(Hartford, CT) - U.S. Senator Richard Blumenthal (D-Conn.) unveiled new legislation today to expand the existing Public Service Loan Forgiveness program, providing meaningful student debt relief to teachers, police officers, public health workers and others who dedicate their careers to public service.
The Public Service Loan Forgiveness (PSLF) program provides an important incentive for graduates to enter public service occupations by offering relief from student loan debt. Because of the increasing frequency of graduates facing crushing amounts of student loan debt, that incentive is more important than ever.
Unfortunately, the current PSLF program is structured as an all-or-nothing deal; unless you complete ten years of public service, even if you lose your job after nine years and eleven months, you don't receive any relief from your student loan debt. For PSLF participants whose loans continued to accrue interest over those years, losing a public service job could feel like being forced to start repayment efforts from scratch.
The Strengthening Forgiveness for Public Servants Act would enhance the incentive to enter public service by allowing graduates to receive loan forgiveness in proportion to their years of public service. The legislation would:
· Allow new PSLF participants to have their eligible loans placed in deferment (meaning participants would not make payments on their loans) during their public service.
· Allow new PSLF participants to have a certain percentage of their eligible loan balance cancelled after every two years of public service:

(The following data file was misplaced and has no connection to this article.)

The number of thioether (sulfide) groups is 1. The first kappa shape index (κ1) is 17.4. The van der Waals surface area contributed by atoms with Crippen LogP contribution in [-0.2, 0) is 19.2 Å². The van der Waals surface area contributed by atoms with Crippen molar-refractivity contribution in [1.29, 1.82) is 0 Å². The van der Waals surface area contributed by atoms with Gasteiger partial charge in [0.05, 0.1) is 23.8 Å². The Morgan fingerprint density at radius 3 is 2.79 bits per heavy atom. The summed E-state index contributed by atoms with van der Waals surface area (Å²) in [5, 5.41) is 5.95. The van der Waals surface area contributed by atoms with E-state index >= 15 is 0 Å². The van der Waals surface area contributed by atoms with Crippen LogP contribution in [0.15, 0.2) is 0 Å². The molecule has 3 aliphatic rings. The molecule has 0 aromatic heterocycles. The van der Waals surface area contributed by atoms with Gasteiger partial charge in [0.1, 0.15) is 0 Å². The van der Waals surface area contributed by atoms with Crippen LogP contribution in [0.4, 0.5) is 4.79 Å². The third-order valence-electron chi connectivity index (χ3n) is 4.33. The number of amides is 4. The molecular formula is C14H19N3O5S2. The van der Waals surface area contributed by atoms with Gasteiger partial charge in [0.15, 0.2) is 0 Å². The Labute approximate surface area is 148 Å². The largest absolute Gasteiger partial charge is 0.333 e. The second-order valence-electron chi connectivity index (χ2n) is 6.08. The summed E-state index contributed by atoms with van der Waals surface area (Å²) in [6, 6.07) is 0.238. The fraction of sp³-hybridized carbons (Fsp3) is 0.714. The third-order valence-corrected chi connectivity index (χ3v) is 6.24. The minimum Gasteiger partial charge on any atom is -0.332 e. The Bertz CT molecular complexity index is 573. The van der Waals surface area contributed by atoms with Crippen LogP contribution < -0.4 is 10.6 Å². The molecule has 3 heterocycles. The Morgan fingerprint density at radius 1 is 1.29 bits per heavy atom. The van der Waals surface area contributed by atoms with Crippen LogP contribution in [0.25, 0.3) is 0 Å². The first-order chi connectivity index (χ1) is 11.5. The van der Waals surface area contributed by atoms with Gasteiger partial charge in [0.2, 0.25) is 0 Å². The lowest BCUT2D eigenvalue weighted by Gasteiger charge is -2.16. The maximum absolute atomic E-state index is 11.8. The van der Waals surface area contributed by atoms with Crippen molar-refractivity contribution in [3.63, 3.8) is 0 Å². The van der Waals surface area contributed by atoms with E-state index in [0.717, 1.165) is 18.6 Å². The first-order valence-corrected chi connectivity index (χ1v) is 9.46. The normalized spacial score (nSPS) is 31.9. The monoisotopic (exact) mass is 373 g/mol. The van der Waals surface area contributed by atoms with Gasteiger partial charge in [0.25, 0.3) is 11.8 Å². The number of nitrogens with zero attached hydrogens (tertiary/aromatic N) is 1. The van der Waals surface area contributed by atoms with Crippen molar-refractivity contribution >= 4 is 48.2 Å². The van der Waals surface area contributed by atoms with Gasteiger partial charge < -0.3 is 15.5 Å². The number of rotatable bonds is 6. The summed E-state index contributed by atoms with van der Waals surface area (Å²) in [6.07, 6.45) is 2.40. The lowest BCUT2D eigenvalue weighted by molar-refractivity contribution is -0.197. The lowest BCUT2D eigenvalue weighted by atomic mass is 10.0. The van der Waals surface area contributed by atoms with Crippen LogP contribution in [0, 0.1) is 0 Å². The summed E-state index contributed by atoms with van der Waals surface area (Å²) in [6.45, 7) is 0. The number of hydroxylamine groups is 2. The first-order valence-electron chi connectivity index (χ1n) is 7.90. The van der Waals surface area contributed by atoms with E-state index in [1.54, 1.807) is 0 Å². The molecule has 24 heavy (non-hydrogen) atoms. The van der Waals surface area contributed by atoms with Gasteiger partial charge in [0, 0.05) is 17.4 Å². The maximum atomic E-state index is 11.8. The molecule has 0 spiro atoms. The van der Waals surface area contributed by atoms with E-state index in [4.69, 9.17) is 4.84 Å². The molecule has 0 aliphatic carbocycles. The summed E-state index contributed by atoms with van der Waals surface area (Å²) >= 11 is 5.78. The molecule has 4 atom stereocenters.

o After 2 years: 15 percent of the original loan balance, along with any accrued interest, is cancelled
o After 4 years: an additional 15 percent of the original loan balance, along with any accrued interest, is cancelled
o After 6 years: an additional 20 percent of the original loan balance, along with any accrued interest, is cancelled
o After 8 years: an additional 20 percent of the original loan balance, along with any accrued interest, is cancelled
o After 10 years: the remaining 30 percent of the original loan balance, along with any accrued interest, is cancelled
“Teachers, police officers, public health workers and other public servants should be applauded and supported—and not drowned in debt to pay for the degrees many such jobs require. The current Public Service Loan Forgiveness program should be expanded—and made more flexible—to enable student debt to be worked down or off completely. My bill strengthens the Public Service Loan Forgiveness program to ensure that it enables repayment assistance proportional to years of service. We should reward public service—particularly as the need for talented and dedicated public servants grows,” Blumenthal said.